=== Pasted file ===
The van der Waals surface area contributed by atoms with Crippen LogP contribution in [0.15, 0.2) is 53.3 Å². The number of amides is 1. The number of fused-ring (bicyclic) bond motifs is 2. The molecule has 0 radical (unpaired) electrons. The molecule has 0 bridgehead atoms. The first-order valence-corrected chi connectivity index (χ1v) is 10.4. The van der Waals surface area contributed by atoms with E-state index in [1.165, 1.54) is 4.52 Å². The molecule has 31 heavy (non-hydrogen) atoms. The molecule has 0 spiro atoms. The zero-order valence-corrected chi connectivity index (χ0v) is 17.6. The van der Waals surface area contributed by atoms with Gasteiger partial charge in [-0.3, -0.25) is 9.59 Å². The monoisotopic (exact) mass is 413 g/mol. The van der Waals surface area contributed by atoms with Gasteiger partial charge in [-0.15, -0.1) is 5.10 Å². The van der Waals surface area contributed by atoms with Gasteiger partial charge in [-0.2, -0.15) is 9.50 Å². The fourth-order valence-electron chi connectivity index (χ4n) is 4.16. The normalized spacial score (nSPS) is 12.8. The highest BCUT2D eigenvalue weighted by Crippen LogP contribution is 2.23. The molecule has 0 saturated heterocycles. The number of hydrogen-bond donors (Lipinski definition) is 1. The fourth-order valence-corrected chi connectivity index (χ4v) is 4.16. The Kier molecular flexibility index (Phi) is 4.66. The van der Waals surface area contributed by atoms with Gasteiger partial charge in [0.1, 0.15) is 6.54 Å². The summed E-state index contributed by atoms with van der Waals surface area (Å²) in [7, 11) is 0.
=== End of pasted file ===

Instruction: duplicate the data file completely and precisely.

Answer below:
The van der Waals surface area contributed by atoms with Crippen LogP contribution in [0.15, 0.2) is 53.3 Å². The number of amides is 1. The number of fused-ring (bicyclic) bond motifs is 2. The molecule has 0 radical (unpaired) electrons. The molecule has 0 bridgehead atoms. The first-order valence-corrected chi connectivity index (χ1v) is 10.4. The van der Waals surface area contributed by atoms with E-state index in [1.165, 1.54) is 4.52 Å². The molecule has 31 heavy (non-hydrogen) atoms. The molecule has 0 spiro atoms. The zero-order valence-corrected chi connectivity index (χ0v) is 17.6. The van der Waals surface area contributed by atoms with Gasteiger partial charge in [-0.3, -0.25) is 9.59 Å². The monoisotopic (exact) mass is 413 g/mol. The van der Waals surface area contributed by atoms with Gasteiger partial charge in [-0.15, -0.1) is 5.10 Å². The van der Waals surface area contributed by atoms with Gasteiger partial charge in [-0.2, -0.15) is 9.50 Å². The fourth-order valence-electron chi connectivity index (χ4n) is 4.16. The normalized spacial score (nSPS) is 12.8. The highest BCUT2D eigenvalue weighted by Crippen LogP contribution is 2.23. The molecule has 0 saturated heterocycles. The number of hydrogen-bond donors (Lipinski definition) is 1. The fourth-order valence-corrected chi connectivity index (χ4v) is 4.16. The Kier molecular flexibility index (Phi) is 4.66. The van der Waals surface area contributed by atoms with Gasteiger partial charge in [0.1, 0.15) is 6.54 Å². The summed E-state index contributed by atoms with van der Waals surface area (Å²) in [7, 11) is 0.